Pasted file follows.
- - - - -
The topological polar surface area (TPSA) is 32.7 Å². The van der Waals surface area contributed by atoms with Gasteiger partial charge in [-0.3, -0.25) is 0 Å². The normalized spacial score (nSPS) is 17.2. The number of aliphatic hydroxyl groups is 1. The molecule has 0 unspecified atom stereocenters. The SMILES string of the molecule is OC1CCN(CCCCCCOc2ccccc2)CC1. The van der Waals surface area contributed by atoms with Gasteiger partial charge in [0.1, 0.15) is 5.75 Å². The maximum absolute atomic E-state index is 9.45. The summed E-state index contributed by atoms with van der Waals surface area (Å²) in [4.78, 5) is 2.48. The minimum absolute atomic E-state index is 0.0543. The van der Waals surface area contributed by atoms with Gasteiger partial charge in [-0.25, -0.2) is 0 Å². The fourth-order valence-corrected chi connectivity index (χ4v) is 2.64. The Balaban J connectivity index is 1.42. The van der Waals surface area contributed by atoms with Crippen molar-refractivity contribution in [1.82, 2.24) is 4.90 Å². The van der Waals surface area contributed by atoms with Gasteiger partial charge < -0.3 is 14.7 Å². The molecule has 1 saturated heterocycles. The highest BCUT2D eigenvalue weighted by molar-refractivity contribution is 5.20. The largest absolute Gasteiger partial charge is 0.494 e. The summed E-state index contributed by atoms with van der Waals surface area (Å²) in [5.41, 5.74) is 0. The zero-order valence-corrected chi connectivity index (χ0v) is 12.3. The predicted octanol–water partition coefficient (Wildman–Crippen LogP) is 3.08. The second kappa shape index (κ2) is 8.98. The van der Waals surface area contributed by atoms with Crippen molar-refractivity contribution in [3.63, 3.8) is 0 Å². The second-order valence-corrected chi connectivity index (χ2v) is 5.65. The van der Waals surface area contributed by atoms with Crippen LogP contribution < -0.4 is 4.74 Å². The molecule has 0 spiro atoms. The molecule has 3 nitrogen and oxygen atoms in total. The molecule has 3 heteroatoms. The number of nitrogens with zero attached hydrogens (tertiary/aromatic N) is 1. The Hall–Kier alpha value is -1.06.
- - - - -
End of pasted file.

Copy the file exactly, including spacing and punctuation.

The topological polar surface area (TPSA) is 32.7 Å². The van der Waals surface area contributed by atoms with Gasteiger partial charge in [-0.3, -0.25) is 0 Å². The normalized spacial score (nSPS) is 17.2. The number of aliphatic hydroxyl groups is 1. The molecule has 0 unspecified atom stereocenters. The SMILES string of the molecule is OC1CCN(CCCCCCOc2ccccc2)CC1. The van der Waals surface area contributed by atoms with Gasteiger partial charge in [0.1, 0.15) is 5.75 Å². The maximum absolute atomic E-state index is 9.45. The summed E-state index contributed by atoms with van der Waals surface area (Å²) in [4.78, 5) is 2.48. The minimum absolute atomic E-state index is 0.0543. The van der Waals surface area contributed by atoms with Gasteiger partial charge in [-0.25, -0.2) is 0 Å². The fourth-order valence-corrected chi connectivity index (χ4v) is 2.64. The Balaban J connectivity index is 1.42. The van der Waals surface area contributed by atoms with Crippen molar-refractivity contribution in [1.82, 2.24) is 4.90 Å². The van der Waals surface area contributed by atoms with Gasteiger partial charge < -0.3 is 14.7 Å². The molecule has 1 saturated heterocycles. The highest BCUT2D eigenvalue weighted by molar-refractivity contribution is 5.20. The largest absolute Gasteiger partial charge is 0.494 e. The summed E-state index contributed by atoms with van der Waals surface area (Å²) in [5.41, 5.74) is 0. The zero-order valence-corrected chi connectivity index (χ0v) is 12.3. The predicted octanol–water partition coefficient (Wildman–Crippen LogP) is 3.08. The second kappa shape index (κ2) is 8.98. The van der Waals surface area contributed by atoms with Crippen molar-refractivity contribution in [3.63, 3.8) is 0 Å². The second-order valence-corrected chi connectivity index (χ2v) is 5.65. The van der Waals surface area contributed by atoms with Crippen LogP contribution < -0.4 is 4.74 Å². The molecule has 0 spiro atoms. The molecule has 3 nitrogen and oxygen atoms in total. The molecule has 3 heteroatoms. The number of nitrogens with zero attached hydrogens (tertiary/aromatic N) is 1. The Hall–Kier alpha value is -1.06.